Amazing? Hardly. Why Amazon’s 3D smartphone is silly

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3D, whether it’s on the cinema screen or on your smartphone, is a gimmick. Guess what that makes Amazon’s rumored 3D, multi-camera smartphone sound like? If you haven’t been following the gossip, Amazon is almost certainly going to announce a smartphone during an event on June 18. It’s set to have a “revolutionary” 3D user interface, and a one-off control system. While the idea of a multi-camera eye-tracking system sounds interesting, the 3D aspect, should it turn out to be a major feature, will be the tech equivalent of a solitary mint leaf on top of a bowl of pasta.

“Hold on, it’ll be awesome!” ardent stereoscopists will cry. Yeah right. Like Clash of the Titans? History has proven that entering the third dimension is usually a let down. But in the case of smartphones, it’s worse than that. HTC and LG have both given it a try, and while the phones have been fine, the 3D was a mishmash of disjointed apps and pokey-out menus. DT’s Deputy Editor, Jeffrey Van Camp, said of the Optimus 3D Max back in 2012: “The glasses-free 3D feature still feels more like a gimmick than an integral part of the phone.” He was right, and it was the same with the HTC Evo 3D.

Amazon knows it’s a gimmick

Even Amazon’s own promo video for its forthcoming device is the very definition of how to promote a gimmick. It shows various people staring at an unseen portable device, and being so deeply impressed with what they’re seeing you’d think it was their firstborn child. That’s what 3D is all about — something to make the audience say “Ohh” and “Ahh.” What the video doesn’t show, is the people moving on to the next shiny object five minutes later. 3D is, and always will be, forgettable. It has no substance, and offers nothing aside from a quick visual thrill.

Adding 3D is like saying “It’s like saying, “Yes, I liked that holiday, but if only I had more diarrhea.”

Ask yourself this, when was the last time you used a device and thought, “Yes, I like this phone, but if only it had complex, pop-up menu system.” It’s like saying, “Yes, I liked that holiday, but if only I had more diarrhea.” Using 3D well is difficult, and rarely does everyone see it the same way. Honestly, if it’s only a subtle 3D effect, why bother, and if it’s too in-your-face, not everyone is going to like it. Does Amazon actually want to sell phones? We presume so, but why doesn’t it repeat the Kindle Fire’s recipe for success?

I don’t want gimmicks from Amazon, I want another May Day-style feature where the benefits are obvious: a cheap price, solid build quality, and access to all the services it’s so keen to sell. That’s all. I don’t want four cameras ruining the smartphone’s battery life, or to relearn how to use an Android phone. I also don’t want to jolt of going from 3D menus to standard menus if Amazon can’t attract (or pay) enough developers to create fun apps utilizing the tech.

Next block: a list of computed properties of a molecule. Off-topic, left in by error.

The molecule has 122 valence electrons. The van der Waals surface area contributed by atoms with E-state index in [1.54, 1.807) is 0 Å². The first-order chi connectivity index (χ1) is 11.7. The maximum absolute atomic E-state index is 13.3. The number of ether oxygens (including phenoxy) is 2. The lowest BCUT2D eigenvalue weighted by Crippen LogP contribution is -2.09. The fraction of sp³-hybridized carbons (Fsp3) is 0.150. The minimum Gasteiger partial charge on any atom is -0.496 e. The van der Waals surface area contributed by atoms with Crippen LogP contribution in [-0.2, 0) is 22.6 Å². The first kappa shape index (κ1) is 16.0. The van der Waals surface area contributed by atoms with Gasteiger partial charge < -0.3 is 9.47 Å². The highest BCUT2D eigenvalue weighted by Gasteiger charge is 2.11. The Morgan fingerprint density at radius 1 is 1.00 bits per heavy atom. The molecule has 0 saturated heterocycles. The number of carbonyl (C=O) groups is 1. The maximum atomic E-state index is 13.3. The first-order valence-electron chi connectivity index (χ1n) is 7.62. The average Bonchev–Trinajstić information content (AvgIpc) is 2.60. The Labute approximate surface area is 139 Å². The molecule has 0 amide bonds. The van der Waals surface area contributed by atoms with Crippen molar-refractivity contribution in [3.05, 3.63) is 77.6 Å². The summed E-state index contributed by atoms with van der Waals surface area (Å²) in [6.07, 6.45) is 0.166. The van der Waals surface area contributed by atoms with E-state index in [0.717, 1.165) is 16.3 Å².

Don’t cheapen the brand with a gimmick, Amazon 

Let’s hope Amazon has put enough effort into this to make it worthwhile. I want fewer things cluttering up my smartphone, not more. Like a 3D TV, a 3D phone is something to show your 2D-device-owning friend, once. When the novelty has passed, it’s not good for much else.

This is what makes it a worry. Gimmicks are almost always used to sell a product with almost no redeeming features whatsoever. How else do you explain Transformers: Dark of the Moon? In the smartphone market even the very best players have a hard time finding customers, and the rules regarding cheap, decent phones have changed this past year. Why not go with a low price, free Amazon Prime membership, and a premium design? Or maybe a crazy new Amazon data plan?

Maybe it will have all these things, but if it does, what’s with the need for 3D? Like a 3D film, there’s always the risk of it being an empty, forgettable experience or worse, an annoying, eye-crossing, vomit-inducing nightmare. Amazon would be wise not to use either as a marketing slogan.

The Amazon phone better do more than make me flinch every time I look at it wrong.

The views expressed here are solely those of the author and do not reflect the beliefs of Digital Trends.

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